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Networking For Effecive Management Of Threats From Emerging Pests And Diseases Of Coconut

Of all the diverse insects, mites and diseases affecting the coconut palm, only some emerge as threats due to their invasive and injurious nature. Endemic organisms emerge as threats due to factors such as climate change, evolution of pesticide resistance as well as virulence matching host resistance. Generally, these threats are mostly short- medium-term since the respective countries have devised their own management practices over time. Movement of alien invasive species across national borders is a potential global threat to humans, agricultural production, indigenous ecosystem, and animal and plant health and gaining more and more attention in view of increasing travel and trade among countries To protect the coconut industry coconut growing countries worldwide must share the responsibility of finding solutions to cope with the risks and impact of emerging plant pests and diseases, particularly the introduction of invasive alien species.


Many countries affected by threatening pests and diseases have taken similar course of actions in prevention and management of such invasions. For prevention of new invasions promulgation/amendment of laws and regulations, pest risk analysis, strengthening of import and export inspection/quarantine and pest surveillance and raising public awareness has being the norm. To manage invasions identification and demarcate affected area, identification of the pest species/causal agent surveillance, carrying out emergency control measures such as physical and chemical control and sought biological control measures are the course of action taken. However, it is known from many examples of invasive pests such as coconut mite Aceria guerreronis, coconut hispine beetle Brontispa longissima, red mite Raoilla indica and coconut scale insect Aspidiotus rigidus and lethal diseases caused by phytoplasmas, how difficult it is to manage emerging pests and diseases, mainly due to limited knowledge of the species, lack of expertise and experience by the pest management specialists at the early stages of such invasions.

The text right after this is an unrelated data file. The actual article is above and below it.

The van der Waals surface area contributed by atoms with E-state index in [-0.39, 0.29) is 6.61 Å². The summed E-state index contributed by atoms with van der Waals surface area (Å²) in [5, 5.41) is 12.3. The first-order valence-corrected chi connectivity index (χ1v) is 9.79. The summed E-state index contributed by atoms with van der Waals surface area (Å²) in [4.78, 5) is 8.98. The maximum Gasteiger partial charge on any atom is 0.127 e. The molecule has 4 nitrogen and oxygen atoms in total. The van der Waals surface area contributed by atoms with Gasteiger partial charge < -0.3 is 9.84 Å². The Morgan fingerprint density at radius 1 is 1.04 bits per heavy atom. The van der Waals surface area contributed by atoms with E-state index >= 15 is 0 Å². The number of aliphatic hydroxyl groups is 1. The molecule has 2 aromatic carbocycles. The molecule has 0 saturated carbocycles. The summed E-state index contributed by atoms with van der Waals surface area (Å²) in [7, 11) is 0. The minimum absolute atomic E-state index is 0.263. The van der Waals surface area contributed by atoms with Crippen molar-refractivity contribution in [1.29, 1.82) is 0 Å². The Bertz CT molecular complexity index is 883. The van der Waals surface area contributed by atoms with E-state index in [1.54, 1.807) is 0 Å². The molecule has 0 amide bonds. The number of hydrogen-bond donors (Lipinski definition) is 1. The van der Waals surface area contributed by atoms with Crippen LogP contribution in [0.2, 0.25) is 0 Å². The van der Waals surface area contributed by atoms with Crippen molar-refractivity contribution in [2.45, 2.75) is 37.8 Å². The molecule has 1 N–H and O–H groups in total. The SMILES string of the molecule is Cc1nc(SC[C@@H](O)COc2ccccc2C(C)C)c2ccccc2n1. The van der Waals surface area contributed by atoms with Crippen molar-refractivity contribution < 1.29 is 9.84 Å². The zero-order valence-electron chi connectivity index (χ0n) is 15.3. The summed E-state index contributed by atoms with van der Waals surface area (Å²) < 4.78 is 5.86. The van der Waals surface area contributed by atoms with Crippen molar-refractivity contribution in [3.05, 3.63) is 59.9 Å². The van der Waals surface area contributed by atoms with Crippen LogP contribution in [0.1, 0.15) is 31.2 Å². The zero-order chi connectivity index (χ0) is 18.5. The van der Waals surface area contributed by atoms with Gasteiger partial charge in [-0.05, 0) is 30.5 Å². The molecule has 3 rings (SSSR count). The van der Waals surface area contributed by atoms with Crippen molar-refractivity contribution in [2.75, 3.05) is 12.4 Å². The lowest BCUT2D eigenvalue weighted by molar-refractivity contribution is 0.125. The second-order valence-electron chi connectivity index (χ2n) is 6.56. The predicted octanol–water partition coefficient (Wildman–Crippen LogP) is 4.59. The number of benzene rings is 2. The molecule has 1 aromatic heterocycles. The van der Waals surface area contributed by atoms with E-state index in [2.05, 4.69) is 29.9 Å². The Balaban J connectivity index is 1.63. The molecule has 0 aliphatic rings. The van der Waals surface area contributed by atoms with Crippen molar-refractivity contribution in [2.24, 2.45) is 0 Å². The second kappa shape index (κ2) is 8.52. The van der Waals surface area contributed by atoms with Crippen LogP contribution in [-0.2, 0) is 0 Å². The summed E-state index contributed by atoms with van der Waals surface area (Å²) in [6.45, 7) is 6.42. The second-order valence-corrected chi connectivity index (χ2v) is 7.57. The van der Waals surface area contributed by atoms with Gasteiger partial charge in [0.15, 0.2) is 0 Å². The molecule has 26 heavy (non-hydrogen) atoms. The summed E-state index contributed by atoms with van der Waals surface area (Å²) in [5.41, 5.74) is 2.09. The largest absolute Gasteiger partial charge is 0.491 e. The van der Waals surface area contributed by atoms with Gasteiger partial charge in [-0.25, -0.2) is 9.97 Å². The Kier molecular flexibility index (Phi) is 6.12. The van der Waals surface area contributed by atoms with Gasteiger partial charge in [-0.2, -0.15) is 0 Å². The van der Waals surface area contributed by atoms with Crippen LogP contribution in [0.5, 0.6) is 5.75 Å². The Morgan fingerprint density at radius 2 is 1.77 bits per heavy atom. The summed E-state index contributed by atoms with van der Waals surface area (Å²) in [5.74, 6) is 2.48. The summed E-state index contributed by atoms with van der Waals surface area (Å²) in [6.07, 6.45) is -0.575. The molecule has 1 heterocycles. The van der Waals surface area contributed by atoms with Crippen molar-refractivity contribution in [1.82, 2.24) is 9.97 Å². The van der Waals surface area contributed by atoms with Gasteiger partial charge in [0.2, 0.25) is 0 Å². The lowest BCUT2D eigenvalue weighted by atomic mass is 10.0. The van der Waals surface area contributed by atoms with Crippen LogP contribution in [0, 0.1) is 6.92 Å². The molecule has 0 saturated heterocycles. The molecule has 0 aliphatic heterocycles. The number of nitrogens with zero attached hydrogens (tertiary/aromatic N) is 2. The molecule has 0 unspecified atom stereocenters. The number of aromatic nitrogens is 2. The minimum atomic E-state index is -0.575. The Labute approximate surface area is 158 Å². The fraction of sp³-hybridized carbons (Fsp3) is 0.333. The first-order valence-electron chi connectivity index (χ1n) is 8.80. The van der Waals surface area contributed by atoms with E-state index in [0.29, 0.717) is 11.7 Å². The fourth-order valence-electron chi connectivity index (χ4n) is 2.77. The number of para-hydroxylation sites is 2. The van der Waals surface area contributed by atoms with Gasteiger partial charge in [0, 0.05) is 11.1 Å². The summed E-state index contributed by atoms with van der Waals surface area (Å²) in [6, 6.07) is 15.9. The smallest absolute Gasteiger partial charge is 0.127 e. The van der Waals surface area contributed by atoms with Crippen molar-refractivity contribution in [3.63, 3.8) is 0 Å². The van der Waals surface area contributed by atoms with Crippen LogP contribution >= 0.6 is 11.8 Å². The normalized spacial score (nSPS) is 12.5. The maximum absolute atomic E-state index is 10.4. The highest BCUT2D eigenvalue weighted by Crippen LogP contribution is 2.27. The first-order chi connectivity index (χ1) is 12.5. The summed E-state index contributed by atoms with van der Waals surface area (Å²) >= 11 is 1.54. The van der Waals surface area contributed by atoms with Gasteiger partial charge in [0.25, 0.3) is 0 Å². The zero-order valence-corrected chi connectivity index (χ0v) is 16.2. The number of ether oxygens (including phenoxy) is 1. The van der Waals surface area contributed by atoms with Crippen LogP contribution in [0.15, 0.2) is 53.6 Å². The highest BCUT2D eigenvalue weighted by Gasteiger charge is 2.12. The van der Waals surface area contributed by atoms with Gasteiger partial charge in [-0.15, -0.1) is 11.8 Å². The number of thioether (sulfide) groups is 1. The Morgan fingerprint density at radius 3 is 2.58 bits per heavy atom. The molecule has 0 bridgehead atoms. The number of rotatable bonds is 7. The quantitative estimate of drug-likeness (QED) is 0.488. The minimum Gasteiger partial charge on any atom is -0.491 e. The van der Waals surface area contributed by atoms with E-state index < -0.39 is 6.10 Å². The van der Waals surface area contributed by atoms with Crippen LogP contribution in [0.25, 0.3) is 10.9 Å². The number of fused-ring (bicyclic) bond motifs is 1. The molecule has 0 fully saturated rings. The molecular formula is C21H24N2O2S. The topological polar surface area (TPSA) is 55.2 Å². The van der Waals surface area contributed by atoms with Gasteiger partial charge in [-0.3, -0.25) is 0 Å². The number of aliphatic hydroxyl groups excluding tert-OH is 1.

It is important to share human and economic resources efficiently and effectively to minimize emerging threats by having strong linkages among coconut growing countries. It would facilitate overcoming isolation, enable sharing of research and innovation, information and ideas, help diminish unnecessary duplication, and speed scientific innovations. To date, there  are  several  ongoing initiatives of networking in agriculture




research and innovation aiming at addressing both external and internal challenges from pests and diseases. There have been various conferences/symposia/workshops and international projects on invasive coconut pests and diseases to link scientists and pest management experts time to time, which have been very useful in managing invasive species of coconut. It is suggested establishing databases and networks on coconut invasive pests/diseases and link with existing pest/disease databases to strengthen cooperation among coconut growing countries to prevent and mitigate threats from emerging pests, facilitate communication and knowledge sharing, develop technologies on important aspects in IPM and even finding research funders to promote IPM implementation and adoption.

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